Buddy Hield’s monster 46-point game from last night is just another chapter in his solid senior season. His combination of shooting and finishing ability is giving him a solid boost on draft boards across the League. Here’s the piece on Hield we published in SLAM 192.—Ed.
Long before he was a standout at Oklahoma, Buddy Hield had one goal—get to the television first. “We only had one TV in the house and every time basketball came on, I tried to get the TV first,” he says. “I wanted to watch basketball and everyone else wanted to watch cartoons.”
Hield grew up in The Bahamas, so basketball wasn’t as accessible as it is in the States. He needed to wake up early on weekends just to be able to watch college basketball games. But while Hield grew up in a different place than most young basketball fans, his favorite player was as typical as it gets.
“I started watching Kobe Bryant, and he inspired me a lot,” Hield says. “I liked his toughness. He also made tough shots. He made me believe.”
Now Hield is one of the best players in college basketball. The 6-4 guard is the reigning Big 12 POY after averaging 17.4 points per game as a junior, and he returns to school as one of the favorites to take home the Wooden Award for the nation’s top player.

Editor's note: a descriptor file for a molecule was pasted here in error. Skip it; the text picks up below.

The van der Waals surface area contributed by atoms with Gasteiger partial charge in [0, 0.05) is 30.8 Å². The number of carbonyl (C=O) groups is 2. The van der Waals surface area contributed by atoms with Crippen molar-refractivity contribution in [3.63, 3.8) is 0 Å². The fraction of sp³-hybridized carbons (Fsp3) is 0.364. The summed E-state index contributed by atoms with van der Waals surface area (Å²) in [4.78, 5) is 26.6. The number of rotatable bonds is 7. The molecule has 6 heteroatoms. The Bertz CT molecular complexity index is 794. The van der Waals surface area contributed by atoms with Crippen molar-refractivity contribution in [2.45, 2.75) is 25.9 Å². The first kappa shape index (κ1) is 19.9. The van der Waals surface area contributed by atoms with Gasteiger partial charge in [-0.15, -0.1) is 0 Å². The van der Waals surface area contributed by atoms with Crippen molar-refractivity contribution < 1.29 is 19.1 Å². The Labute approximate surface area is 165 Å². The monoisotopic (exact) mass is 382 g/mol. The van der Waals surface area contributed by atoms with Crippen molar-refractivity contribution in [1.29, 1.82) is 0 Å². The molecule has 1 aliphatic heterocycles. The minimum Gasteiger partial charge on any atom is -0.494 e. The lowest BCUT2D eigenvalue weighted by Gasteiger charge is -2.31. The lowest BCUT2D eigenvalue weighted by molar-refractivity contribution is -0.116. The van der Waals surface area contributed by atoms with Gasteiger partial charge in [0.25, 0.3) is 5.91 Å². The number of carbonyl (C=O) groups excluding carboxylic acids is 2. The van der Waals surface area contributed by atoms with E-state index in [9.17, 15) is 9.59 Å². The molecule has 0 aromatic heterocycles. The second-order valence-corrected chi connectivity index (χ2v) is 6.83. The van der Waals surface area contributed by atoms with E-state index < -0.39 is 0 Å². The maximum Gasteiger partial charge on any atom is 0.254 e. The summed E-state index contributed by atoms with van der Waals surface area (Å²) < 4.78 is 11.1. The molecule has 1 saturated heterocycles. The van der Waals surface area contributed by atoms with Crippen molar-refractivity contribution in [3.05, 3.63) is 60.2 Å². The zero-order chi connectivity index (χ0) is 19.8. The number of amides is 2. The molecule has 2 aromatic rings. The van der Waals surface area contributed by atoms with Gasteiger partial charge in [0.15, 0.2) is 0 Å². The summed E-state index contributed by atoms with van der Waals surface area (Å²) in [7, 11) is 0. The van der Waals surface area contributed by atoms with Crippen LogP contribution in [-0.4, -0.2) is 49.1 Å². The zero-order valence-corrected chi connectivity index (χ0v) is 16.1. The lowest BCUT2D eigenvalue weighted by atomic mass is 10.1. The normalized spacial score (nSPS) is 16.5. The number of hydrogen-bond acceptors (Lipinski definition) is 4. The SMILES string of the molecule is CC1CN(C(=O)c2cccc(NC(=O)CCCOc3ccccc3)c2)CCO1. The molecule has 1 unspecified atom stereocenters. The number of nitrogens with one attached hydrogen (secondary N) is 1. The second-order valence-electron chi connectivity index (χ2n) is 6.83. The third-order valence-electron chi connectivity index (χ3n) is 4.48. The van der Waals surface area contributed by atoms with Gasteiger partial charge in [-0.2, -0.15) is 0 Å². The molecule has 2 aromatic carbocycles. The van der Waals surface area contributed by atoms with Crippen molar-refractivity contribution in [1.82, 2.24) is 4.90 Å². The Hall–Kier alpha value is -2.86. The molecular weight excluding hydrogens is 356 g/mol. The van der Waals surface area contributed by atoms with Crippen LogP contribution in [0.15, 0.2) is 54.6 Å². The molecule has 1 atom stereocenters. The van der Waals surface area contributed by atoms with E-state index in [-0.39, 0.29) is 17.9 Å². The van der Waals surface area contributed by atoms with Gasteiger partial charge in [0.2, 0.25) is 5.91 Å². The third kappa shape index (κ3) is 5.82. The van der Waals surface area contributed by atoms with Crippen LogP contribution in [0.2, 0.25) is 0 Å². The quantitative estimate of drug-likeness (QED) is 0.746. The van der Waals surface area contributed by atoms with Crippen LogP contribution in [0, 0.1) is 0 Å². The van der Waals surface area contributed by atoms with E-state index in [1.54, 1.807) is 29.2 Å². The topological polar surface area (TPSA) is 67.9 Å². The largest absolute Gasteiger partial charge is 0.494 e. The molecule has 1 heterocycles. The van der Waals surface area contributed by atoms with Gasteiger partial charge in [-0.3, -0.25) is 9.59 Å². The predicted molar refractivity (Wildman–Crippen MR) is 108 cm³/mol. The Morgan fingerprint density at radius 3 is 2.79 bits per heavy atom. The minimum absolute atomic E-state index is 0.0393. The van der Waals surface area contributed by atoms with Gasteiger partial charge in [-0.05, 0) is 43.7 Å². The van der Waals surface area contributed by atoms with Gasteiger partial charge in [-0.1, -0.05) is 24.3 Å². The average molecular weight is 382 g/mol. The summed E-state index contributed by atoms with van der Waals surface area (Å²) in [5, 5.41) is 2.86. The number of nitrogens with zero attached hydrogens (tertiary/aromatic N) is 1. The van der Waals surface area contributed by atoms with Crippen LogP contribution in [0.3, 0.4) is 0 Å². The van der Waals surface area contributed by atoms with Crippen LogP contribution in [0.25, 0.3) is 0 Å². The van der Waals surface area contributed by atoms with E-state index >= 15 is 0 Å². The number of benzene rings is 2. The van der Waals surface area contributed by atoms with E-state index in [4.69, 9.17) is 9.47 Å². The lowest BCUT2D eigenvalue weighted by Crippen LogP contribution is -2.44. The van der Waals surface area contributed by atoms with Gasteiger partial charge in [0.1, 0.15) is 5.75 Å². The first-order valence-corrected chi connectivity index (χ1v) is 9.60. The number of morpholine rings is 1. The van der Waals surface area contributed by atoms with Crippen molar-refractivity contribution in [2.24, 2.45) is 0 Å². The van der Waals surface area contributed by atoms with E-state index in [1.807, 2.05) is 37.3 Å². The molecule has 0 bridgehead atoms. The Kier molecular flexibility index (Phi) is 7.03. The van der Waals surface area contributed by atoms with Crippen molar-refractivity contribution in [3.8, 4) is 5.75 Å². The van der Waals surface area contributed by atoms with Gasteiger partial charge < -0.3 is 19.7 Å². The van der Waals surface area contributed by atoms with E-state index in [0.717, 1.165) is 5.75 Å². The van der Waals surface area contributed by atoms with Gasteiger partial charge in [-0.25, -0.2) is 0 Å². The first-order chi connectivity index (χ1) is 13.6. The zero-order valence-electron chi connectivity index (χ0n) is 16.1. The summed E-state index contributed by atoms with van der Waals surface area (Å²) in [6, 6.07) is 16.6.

It’s a nation he wasn’t a part of until he moved to Kansas in 2010 to play at Wichita (KS) Sunrise Christian. He called the opportunity a blessing and made sure he worked hard enough to take advantage of it. Although The Bahamas and the Midwest seem worlds apart, the transition has been a seamless one—mainly because of his personality. The talkative nature of The Bahamas has endeared Hield to his classmates at Oklahoma. They’ve given him the nickname “Buddy Love.”
“I like to get to know people,” Hield said. “I’m always smiling, laughing and having fun.”
Hield has brought that personality to the US, and he wants to bring basketball back to The Bahamas. He says it’s not really organized now, and hopes to change that. “When I go back, I try to motivate them,” he said. “It’s not easy. It’s a process. We’re still working on the skill set and every year we’re getting better.”